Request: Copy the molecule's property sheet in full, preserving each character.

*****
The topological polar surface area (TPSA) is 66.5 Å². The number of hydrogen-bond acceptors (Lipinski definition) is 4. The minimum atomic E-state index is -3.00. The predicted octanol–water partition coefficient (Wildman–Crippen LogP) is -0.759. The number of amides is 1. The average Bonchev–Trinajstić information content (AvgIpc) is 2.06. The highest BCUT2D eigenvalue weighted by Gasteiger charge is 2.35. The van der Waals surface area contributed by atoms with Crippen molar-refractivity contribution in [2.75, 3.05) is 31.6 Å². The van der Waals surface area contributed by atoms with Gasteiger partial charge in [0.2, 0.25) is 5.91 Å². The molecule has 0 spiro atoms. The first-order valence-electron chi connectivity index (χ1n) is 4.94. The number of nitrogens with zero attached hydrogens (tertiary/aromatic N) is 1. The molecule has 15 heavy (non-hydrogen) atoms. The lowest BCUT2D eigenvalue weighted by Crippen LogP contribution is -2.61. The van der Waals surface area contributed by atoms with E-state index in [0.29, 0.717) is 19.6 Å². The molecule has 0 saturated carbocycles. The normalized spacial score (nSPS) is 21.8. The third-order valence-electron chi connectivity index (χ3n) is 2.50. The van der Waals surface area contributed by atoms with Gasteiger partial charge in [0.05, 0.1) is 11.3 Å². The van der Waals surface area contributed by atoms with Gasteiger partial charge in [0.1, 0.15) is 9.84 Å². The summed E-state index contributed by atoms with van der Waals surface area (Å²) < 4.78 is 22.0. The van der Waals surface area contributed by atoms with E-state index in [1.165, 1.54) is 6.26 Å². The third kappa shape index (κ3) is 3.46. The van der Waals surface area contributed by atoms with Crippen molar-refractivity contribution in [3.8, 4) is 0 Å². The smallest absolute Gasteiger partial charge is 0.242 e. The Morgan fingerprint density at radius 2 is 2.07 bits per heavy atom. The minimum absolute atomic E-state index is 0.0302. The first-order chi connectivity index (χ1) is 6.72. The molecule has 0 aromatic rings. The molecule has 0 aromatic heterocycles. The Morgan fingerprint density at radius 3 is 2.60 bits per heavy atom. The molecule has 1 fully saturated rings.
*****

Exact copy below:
The topological polar surface area (TPSA) is 66.5 Å². The number of hydrogen-bond acceptors (Lipinski definition) is 4. The minimum atomic E-state index is -3.00. The predicted octanol–water partition coefficient (Wildman–Crippen LogP) is -0.759. The number of amides is 1. The average Bonchev–Trinajstić information content (AvgIpc) is 2.06. The highest BCUT2D eigenvalue weighted by Gasteiger charge is 2.35. The van der Waals surface area contributed by atoms with Crippen molar-refractivity contribution in [2.75, 3.05) is 31.6 Å². The van der Waals surface area contributed by atoms with Gasteiger partial charge in [0.2, 0.25) is 5.91 Å². The molecule has 0 spiro atoms. The first-order valence-electron chi connectivity index (χ1n) is 4.94. The number of nitrogens with zero attached hydrogens (tertiary/aromatic N) is 1. The molecule has 15 heavy (non-hydrogen) atoms. The lowest BCUT2D eigenvalue weighted by Crippen LogP contribution is -2.61. The van der Waals surface area contributed by atoms with E-state index in [0.29, 0.717) is 19.6 Å². The molecule has 0 saturated carbocycles. The normalized spacial score (nSPS) is 21.8. The third-order valence-electron chi connectivity index (χ3n) is 2.50. The van der Waals surface area contributed by atoms with Gasteiger partial charge in [0.05, 0.1) is 11.3 Å². The van der Waals surface area contributed by atoms with Gasteiger partial charge in [0.1, 0.15) is 9.84 Å². The summed E-state index contributed by atoms with van der Waals surface area (Å²) < 4.78 is 22.0. The van der Waals surface area contributed by atoms with E-state index in [1.165, 1.54) is 6.26 Å². The third kappa shape index (κ3) is 3.46. The van der Waals surface area contributed by atoms with Crippen molar-refractivity contribution in [3.8, 4) is 0 Å². The smallest absolute Gasteiger partial charge is 0.242 e. The Morgan fingerprint density at radius 2 is 2.07 bits per heavy atom. The minimum absolute atomic E-state index is 0.0302. The first-order chi connectivity index (χ1) is 6.72. The molecule has 0 aromatic rings. The molecule has 0 aromatic heterocycles. The Morgan fingerprint density at radius 3 is 2.60 bits per heavy atom. The molecule has 1 fully saturated rings.